|Publication number||US5821867 A|
|Application number||US 08/569,383|
|Publication date||13 Oct 1998|
|Filing date||8 Dec 1995|
|Priority date||8 Dec 1995|
|Publication number||08569383, 569383, US 5821867 A, US 5821867A, US-A-5821867, US5821867 A, US5821867A|
|Inventors||Daniel K. Angell, Kathleen M. Schulz, Scott D. Saari|
|Original Assignee||Ford Motor Company|
|Export Citation||BiBTeX, EndNote, RefMan|
|Patent Citations (27), Referenced by (30), Classifications (14), Legal Events (6)|
|External Links: USPTO, USPTO Assignment, Espacenet|
The present invention relates generally to an instrument display for an automotive vehicle, and more specifically to a reflecting display having controlled brightness.
Reflecting a reverse image to a obtain a properly oriented image has several applications. One obstacle for using such an idea in motor vehicle applications is the principal of polarization and the fact that vehicle drivers often wear sunglasses using polarizing lenses to prevent glare.
The phenomena of polarization occurs when unpolarized light is reflected from a surface. The reflected light becomes at least partially polarized. The degree of polarization depends on the angle of incidence and the indices of refraction of the two media.
Sunglasses often use polarizing lenses to reduce the effect of the glare of polarized light reflected from a horizontal plane such as a lake or snow. If a reflecting display where implemented in an automotive vehicle, the brightness of the display as viewed through polarizing lenses would be significantly reduced.
One way to reduce the problem is to increase the total brightness of the display. Brightness may be increased by increasing the power consumption of the display. Because of increased electronic content of motor vehicles, each component must use as little power as possible, thus making increasing power undesirable. An increase in power consumption may also require an stronger, more expensive components and materials due to increased thermal loads, further making increased power undesirable.
It would be desirable to used reflected light as an instrument display for an automotive vehicle without penalizing drivers wearing polarizing lens.
The present invention overcomes the disadvantages of the related art by providing an instrument cluster having increased brightness when viewed through polarized lenses.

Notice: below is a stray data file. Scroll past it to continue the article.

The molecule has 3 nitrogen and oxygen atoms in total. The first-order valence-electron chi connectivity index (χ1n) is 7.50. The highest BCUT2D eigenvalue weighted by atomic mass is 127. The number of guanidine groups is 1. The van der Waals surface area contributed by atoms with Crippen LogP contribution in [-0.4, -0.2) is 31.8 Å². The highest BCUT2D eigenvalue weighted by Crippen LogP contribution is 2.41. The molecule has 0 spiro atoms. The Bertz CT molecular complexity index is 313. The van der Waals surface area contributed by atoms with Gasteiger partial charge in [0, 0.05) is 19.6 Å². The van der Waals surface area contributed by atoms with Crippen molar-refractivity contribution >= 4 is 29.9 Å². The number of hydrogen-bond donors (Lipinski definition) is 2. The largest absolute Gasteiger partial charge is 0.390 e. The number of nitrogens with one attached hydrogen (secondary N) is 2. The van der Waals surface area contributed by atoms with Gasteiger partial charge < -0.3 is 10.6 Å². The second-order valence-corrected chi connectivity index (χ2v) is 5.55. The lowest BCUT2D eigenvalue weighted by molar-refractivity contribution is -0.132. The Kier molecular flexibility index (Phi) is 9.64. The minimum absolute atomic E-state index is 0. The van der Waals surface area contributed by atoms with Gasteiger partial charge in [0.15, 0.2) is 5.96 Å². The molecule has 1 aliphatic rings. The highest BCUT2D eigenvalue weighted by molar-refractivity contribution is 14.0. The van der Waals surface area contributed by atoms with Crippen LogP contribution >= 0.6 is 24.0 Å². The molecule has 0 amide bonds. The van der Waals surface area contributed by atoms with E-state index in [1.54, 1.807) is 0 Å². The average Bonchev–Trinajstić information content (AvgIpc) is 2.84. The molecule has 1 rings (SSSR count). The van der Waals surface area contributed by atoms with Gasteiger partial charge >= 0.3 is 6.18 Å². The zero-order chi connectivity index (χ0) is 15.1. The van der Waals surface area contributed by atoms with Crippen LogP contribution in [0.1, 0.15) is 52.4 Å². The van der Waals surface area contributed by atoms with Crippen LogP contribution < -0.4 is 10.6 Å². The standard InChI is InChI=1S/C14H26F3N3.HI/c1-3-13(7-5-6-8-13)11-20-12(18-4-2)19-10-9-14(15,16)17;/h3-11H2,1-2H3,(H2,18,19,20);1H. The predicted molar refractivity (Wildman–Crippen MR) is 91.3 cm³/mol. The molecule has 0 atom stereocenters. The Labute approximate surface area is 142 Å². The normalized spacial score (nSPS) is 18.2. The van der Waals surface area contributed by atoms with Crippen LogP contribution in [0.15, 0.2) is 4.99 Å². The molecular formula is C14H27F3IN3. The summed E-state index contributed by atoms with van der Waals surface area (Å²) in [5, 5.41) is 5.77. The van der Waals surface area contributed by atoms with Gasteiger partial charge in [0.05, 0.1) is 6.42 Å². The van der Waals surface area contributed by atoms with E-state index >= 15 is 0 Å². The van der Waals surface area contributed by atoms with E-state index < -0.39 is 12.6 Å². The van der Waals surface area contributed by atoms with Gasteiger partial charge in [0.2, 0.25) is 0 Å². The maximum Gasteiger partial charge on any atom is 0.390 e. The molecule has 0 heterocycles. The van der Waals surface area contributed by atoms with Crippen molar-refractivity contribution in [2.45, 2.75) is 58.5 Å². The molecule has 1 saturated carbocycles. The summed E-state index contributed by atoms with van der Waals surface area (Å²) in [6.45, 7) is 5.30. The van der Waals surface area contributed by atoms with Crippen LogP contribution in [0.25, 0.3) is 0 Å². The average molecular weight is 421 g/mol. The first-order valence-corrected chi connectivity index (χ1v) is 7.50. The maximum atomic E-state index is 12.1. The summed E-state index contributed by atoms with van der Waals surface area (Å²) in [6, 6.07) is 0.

The instrument panel has a generally planar reverse image light emitting display panel, a transflector surface positioned at a predetermined angle with respect to the display panel. The transflector has a P-plane reflectance and S-plane reflectance. An illuminated pointer is positioned behind the transflector. The display is formed of light transmitted from the pointer and reflecting light from said display panel simultaneously to form an image. The transflector is preferably coated with a coating that increases the reflectivity of the P-plane polarization.
One advantage of the present invention is that that while the P-Plane reflectance is increased the S-plane reflectance plane reflectance has also been increased without increasing power consumption. Increasing S-plane polarization improves the brightness of the display viewed without polarizing lenses.
These and other objects and advantages of the present invention will be apparent to those skilled in the arts upon reading the following description with reference to the accompanying drawings, in which;
FIG. 1 is a perspective of an automobile having an improved instrument display according to the present invention;
FIG. 2a is a front view of an instrument display according to the present invention;
FIG. 2b is a front view of an instrument display with a pointer according to the present invention;
FIG. 3 is a cross-sectional diagrammatic view of the instrument display and light rays forming an image;
FIG. 4 is a cross-sectional view of the display portion of the instrument display;
FIG. 5 is a plot of extinction coefficient versus coating thickness of titanium nitride;
FIG. 6 is a plot of the percent reflectivity of a coated and uncoated transflector versus wavelength of light; and
FIG. 7 is a plot of percent transmission of light of a coated and uncoated transflector versus wavelength of light.
Referring to FIG. 1, an automotive vehicle 10 having an instrument display 20 is shown with respect to a horizontal plane 12. The sun 14 directly shines into vehicle 10 and reflects light rays from horizontal plane 12. A vehicle operator 16 typically wears sunglasses 18 to decrease the effects of the direct and reflected light. The light reflected from the road surface is primarily S-plane polarized. Sunglasses 18 have polarizing lenses that essentially eliminate the transmission of S-plane polarized light to the vehicle operator 16.